Ventricular Fusion Beats during Electric Stimulation in Man
Application to Conduction Velocity and Anomalous AV Excitation
Quantitative studies of ventricular fusion beats were made in 40 patients with Stokes- Adams disease after implantation of electric pacemakers in the left ventricle. The two fusing complexes came from an electric pacemaker and either a second electric pacemaker or a conducted sinoatrial beat. The limit of fusion, that is the maximal time between two fusing complexes, gives a measure of the conduction time and velocity between the two points of initial ventricular depolarization.
Conduction between two electric pacemakers and in retrograde direction from an electric pacemaker to the point of entry of a conducted beat was by way of ordinary myocardium; its velocity was about 1 meter per second. Conduction in antegrade direction, on the other hand, was by way of specialized Purkinje tissue; and its velocity was 4.5 to 9 times faster.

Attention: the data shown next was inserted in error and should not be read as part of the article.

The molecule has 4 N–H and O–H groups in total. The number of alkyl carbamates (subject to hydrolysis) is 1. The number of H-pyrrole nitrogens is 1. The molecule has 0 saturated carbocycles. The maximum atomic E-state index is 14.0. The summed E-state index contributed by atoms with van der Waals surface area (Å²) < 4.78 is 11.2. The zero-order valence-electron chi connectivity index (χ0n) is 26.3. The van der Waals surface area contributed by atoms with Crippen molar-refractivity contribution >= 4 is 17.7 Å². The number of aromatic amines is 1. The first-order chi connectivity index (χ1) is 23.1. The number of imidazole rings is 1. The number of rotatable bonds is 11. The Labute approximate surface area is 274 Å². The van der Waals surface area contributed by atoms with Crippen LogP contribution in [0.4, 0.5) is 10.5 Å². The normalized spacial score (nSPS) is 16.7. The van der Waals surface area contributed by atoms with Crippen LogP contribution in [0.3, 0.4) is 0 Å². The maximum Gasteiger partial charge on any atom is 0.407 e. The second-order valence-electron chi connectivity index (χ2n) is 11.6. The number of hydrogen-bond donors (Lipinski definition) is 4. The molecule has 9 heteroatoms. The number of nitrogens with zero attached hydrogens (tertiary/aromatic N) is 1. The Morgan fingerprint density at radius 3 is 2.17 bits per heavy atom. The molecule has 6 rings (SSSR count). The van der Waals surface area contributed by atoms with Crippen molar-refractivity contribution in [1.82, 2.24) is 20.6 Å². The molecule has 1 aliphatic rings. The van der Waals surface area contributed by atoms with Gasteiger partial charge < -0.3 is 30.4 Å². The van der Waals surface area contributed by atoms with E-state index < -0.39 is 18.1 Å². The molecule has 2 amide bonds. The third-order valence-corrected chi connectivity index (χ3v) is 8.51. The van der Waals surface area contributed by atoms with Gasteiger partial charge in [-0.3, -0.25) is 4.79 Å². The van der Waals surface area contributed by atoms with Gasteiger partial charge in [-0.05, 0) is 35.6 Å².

Variations in conduction times with bundle-branch block support this interpretation: retrograde conduction time did not change; antegrade conduction time was prolonged in left but was usually unchanged in right bundle-branch block.
The morphologic similarities of fusion beats in our patients to the features of anomalous AV excitation add strong evidence in man to the previous analogous experimental observations that the WPW complex is a fusion beat. Furthermore, quantitative comparison of WPW and our fusion beats supports the theory that the anomalous excitation in the WPW phenomenon, like the peripherally located artificial stimulus, enters the ventricle peripherally, by way of an accessory AV pathway.
- © 1965 American Heart Association, Inc.